NO TEXTBOOKS, NO LECTURES, NO THEORIES
On a rainy Thursday morning, all was warm and cozy in Olin 102. A trumpet player serenaded arriving students while a video of a burning yule log played on the screen behind him. Cups of hot tea waited to be sipped.
Len Green, adjunct lecturer of entrepreneurship, took in the scene. “I have no idea what this is about,” he admitted, but he wasn’t concerned. It was just another typically untypical day in his class, “The Ultimate Entrepreneurial Challenge.”
Loosely modeled on The Apprentice, the Donald Trump TV show, Green’s course aims to test students with realistic business challenges. The class, which usually garners a long waiting list, has no textbook, no set schedule, and no lectures. The syllabus encourages students to break their pens so they don’t take too many notes. “There is no theory in my class,” says Green, who, while developing the course, thought back to the many boring lessons he sat through when in school. He wanted to create the opposite of that, a practical classroom environment that keeps students on their toes. “I’m doing what is done in the real world,” he says.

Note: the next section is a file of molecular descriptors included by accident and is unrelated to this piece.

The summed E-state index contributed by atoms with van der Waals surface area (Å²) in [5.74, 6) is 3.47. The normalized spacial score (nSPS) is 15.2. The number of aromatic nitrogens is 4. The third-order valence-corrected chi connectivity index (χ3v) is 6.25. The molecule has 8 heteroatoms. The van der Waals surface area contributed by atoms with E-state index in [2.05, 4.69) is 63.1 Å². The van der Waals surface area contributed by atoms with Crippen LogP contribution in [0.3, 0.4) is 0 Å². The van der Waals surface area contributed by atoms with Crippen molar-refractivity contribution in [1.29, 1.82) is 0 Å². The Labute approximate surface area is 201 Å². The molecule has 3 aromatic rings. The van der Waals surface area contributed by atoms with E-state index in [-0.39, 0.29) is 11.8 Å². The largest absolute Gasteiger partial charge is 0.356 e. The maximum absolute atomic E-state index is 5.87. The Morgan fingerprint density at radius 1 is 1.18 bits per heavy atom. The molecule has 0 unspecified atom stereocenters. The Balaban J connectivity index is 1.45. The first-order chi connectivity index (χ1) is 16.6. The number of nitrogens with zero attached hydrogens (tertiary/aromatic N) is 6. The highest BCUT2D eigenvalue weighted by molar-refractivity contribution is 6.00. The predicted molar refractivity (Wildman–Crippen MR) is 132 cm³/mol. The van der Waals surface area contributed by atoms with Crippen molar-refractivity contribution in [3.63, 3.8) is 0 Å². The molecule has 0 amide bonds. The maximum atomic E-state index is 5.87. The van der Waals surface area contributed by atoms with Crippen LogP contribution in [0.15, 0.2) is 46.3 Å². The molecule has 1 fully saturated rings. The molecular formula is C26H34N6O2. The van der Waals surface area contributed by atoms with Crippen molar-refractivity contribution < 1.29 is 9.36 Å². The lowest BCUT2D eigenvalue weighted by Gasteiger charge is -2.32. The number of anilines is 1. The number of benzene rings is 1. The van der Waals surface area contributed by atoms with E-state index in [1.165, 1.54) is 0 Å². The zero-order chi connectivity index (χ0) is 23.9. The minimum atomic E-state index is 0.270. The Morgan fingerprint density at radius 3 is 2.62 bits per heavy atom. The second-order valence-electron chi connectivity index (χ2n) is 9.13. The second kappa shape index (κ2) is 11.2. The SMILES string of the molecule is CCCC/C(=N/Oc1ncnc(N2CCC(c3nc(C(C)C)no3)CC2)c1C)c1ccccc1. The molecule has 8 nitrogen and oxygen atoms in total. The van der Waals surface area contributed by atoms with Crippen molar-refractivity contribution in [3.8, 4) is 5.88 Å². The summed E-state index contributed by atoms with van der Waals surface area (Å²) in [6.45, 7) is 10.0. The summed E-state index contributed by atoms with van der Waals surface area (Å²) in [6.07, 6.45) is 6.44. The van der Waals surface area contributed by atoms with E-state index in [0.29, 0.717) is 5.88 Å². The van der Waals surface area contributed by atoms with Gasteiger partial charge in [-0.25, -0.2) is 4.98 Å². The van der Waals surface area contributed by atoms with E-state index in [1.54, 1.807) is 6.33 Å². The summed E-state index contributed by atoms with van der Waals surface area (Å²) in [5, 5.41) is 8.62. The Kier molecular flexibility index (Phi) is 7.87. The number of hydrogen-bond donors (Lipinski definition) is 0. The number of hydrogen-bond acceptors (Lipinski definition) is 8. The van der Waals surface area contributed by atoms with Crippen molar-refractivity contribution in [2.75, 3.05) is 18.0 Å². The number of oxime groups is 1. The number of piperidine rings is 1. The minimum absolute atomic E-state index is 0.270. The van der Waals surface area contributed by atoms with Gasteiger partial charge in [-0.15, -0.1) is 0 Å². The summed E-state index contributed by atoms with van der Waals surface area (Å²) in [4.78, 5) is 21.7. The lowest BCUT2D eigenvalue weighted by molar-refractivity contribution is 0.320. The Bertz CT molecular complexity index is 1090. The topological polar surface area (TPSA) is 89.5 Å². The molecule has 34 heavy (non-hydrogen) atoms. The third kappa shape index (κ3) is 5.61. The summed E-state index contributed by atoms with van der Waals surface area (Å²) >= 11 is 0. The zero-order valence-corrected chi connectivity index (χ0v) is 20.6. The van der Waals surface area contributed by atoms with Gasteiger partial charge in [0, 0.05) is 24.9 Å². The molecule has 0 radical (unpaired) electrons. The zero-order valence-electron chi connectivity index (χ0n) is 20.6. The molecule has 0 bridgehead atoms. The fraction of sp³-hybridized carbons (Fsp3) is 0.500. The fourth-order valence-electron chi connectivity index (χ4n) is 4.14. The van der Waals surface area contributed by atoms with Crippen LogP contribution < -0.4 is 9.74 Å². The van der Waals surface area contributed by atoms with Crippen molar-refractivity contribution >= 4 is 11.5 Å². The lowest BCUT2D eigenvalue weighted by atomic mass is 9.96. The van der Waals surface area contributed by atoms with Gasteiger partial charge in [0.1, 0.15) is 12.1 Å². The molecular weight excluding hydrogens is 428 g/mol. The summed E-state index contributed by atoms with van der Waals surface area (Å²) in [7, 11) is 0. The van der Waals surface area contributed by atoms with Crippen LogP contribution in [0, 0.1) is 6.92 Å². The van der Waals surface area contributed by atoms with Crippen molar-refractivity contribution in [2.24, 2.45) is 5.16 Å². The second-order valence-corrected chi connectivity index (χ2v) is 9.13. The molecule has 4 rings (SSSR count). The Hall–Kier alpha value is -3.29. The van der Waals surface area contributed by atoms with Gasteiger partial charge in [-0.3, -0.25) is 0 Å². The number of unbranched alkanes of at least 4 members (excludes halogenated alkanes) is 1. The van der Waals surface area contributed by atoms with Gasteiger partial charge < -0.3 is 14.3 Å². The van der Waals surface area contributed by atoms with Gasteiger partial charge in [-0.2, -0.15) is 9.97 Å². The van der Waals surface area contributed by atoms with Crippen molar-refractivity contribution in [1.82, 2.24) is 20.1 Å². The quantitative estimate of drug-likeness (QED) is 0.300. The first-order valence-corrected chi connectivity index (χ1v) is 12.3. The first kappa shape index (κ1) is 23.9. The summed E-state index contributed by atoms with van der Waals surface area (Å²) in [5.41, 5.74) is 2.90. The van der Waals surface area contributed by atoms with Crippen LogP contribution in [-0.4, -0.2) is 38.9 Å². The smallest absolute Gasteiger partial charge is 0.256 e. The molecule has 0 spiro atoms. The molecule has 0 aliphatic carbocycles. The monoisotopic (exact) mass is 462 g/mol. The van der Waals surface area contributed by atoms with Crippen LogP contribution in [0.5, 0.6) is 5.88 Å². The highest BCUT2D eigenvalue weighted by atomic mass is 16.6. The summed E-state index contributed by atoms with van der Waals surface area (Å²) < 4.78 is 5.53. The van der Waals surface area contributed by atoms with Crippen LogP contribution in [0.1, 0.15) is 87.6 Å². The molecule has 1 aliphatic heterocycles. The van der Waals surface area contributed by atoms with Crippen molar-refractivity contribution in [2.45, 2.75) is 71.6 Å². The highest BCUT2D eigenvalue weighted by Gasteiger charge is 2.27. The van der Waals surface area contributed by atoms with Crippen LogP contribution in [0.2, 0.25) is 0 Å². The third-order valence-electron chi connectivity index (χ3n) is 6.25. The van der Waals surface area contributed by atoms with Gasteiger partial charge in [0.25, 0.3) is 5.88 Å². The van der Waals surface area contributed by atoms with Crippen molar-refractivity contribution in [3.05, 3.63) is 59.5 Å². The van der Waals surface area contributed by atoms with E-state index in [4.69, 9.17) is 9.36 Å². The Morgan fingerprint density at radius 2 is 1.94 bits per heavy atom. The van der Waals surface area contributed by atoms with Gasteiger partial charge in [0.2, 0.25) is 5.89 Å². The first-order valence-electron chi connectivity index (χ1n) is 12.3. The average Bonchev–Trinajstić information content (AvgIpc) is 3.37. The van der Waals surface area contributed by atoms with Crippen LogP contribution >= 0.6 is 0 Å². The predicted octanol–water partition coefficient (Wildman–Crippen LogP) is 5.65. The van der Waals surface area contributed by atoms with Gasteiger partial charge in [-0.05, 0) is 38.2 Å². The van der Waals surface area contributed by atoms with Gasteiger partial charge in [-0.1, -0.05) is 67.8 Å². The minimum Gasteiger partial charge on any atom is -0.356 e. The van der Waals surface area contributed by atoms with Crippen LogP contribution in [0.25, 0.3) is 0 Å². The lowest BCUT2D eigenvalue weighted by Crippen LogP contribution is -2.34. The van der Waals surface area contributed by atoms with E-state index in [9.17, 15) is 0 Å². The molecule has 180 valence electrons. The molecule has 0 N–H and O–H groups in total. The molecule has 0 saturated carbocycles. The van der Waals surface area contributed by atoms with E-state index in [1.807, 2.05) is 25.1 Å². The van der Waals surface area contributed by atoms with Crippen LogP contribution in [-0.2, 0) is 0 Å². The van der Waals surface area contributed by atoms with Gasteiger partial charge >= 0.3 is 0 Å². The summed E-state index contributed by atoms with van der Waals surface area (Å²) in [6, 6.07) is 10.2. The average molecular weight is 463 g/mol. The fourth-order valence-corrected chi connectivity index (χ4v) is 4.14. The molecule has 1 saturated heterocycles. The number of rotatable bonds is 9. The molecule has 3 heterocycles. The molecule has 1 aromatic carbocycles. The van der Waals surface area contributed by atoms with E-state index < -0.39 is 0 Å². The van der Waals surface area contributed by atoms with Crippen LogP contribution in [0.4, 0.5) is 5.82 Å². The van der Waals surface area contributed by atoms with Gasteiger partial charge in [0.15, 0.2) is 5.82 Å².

A consultant and investor from Holmdel, N.J., Green commutes nine hours round-trip every week to teach the class. That’s obviously a big commitment, especially considering he works some 80 hours a week. But Green keeps in mind an important lesson from his teenage years. Someone he admired told him: To be successful, be prepared, work hard, enjoy what you do, and strive to be the best you can. “I have never forgotten that mission,” Green says. “I apply it to my business endeavors and to teaching, both of which I have a passion for.”
The first order of business in Green’s class is the dividing of students into teams, a process he tries to keep as true to life as possible. When student CEOs begin drafting team members, for instance, a chosen student can refuse to join, just as a job candidate can turn down an offer in real life. On the other hand, if teams are uncooperative, CEOs can fire members or resign and join another group.